- What is the Uber Cancellation Fee Scam?
- Cancellation Scams Happen on Uber Eats Too!
- Warning Signs of Uber Cancellation Scams
- Have You Fallen For This Scam?
- How to Stay Safe When Riding with Uber
- Frequently Asked Questions
To beat Uber cancellation fee scams, it's crucial to dispute your cancellation fee with Uber immediately after you cancel your trip, so you don't forget. These scams can be challenging to avoid since you don't know what kind of driver you're going to get, but the good news is it's relatively easy to get your money back.
What is the Uber Cancellation Fee Scam?
In an Uber cancellation fee scam, sketchy drivers take advantage of Uber's cancellation policy that requires you to pay a fee if you cancel your ride after a specified amount of time (2-5 minutes depending on your location and type of ride). This fee, usually between $5-$10, exists to recognize the time and effort a driver spends getting to a location, which makes sense.
In most cases, this model is fair, but it does create a loophole that some unscrupulous drivers try to take advantage of. Here's how the scam works.
Your Uber Driver Doesn't Arrive
After booking an Uber ride, you follow the driver's route and notice they have stopped short of your pickup location. They seem close but aren't quite there yet. You try to contact the driver, but they don't pick up, and you've exhausted your options.
Your Ride is Cancelled
Your patience wears thin after being ignored by your Uber driver, and you cancel your ride. The app warns you you'll receive a cancellation fee, but you don't have any other option at this point since the driver isn't getting any closer to you.
In some cases, the driver may be the one to cancel the ride. For example, they will drive close to your pickup spot, then cancel, making it look like you didn't show up to be picked up.
The Driver Pockets Your Cancellation Fee
Per Uber's policy, the cancellation fee you pay is sent to the Uber driver. The driver, at this point, will be hoping that you don't dispute the charge and they can keep the money even though they didn't drive you anywhere.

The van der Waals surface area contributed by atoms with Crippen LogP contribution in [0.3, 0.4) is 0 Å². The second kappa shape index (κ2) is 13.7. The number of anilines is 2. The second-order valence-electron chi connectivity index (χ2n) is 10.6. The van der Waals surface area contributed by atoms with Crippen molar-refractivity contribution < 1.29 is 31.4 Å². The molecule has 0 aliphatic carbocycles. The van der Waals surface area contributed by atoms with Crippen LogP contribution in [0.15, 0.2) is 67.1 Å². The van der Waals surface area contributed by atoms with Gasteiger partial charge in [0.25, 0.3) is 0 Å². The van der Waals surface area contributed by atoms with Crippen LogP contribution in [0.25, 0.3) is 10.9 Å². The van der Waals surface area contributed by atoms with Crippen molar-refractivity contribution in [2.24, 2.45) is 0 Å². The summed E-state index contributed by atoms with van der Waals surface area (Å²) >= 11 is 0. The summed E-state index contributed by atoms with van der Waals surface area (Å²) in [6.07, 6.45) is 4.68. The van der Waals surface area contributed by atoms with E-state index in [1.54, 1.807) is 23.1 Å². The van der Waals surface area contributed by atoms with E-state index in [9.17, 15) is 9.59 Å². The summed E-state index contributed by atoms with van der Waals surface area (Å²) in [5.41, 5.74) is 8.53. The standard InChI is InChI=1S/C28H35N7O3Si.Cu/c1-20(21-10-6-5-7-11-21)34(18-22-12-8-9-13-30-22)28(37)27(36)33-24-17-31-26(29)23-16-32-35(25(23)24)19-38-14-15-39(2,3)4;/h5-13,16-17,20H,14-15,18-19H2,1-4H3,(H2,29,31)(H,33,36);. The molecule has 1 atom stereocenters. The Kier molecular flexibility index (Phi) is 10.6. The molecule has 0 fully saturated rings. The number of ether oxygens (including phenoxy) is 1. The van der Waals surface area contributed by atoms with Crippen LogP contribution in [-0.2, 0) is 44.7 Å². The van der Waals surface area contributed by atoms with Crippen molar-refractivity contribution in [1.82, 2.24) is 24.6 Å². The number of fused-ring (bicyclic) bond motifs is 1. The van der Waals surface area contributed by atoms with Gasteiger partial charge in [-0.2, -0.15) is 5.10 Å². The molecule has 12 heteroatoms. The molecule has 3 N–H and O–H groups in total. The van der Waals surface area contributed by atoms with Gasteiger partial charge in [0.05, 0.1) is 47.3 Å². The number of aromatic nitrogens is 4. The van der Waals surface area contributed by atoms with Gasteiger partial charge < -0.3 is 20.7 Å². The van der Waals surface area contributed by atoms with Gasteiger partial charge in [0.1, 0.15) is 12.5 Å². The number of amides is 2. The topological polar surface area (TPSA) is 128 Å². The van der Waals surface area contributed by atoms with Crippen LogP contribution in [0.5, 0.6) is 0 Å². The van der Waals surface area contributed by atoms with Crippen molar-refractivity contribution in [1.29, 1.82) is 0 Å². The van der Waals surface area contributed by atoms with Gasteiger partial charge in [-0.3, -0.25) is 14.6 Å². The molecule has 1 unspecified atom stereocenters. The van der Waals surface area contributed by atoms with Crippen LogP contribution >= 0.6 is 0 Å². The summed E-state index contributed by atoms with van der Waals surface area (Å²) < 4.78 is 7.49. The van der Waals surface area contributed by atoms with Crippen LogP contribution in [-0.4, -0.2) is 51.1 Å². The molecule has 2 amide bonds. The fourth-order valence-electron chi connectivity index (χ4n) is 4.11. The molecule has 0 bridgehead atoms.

These Uber scams occur all over the road, not just in the U.S. There are several examples found all over Twitter and Reddit from people who had to cancel an Uber ride because the driver wouldn't drive to the pickup spot.
@Uber @Uber_Support One of you’re drivers just tried to scam me into paying your cancellation fee! He’s 15 minutes away starts going in the wrong direction! I call and he hangs up. We played the game of who’s gonna cancel first. I won. Please deal with him. I have screenshots pic.twitter.com/uIU6Eg1vSS— Matt Whitesel (@ImStump3d) June 14, 2021
There's also a slight variation of this scam where the driver cancels the ride themselves, claiming you didn't show up or were at the wrong location.
The old Uber cancellation fee scam. 😆🤦♂️ pic.twitter.com/VjHEH4MuAb— liljimmy (@liljimm65669935) March 6, 2020
Your driver may even drive right past you to show that they arrived at your pickup point, but they won't stop to actually pick you up.
Cancellation Scams Happen on Uber Eats Too!
It's not just Uber rides that you need to be careful with. Harry Campbell, founder of The Rideshare Guy says that similar scams happen on Uber Eats also.
"In one of the more popular Uber Eats scams, delivery drivers will go into a restaurant, pick up the food, and then mark the request as Cancelled," he says. Once orders are canceled, they are re-opened and other drivers receive the request.
"At that point," Campbell says, "The driver has pocketed the food, scamming the business, Uber Eats, and the customer."
"Another similar scam is where some delivery drivers pretend to drop off the food, take a picture for Uber Eats, and mark the food as Delivered," he says. "They then just walk away with the food."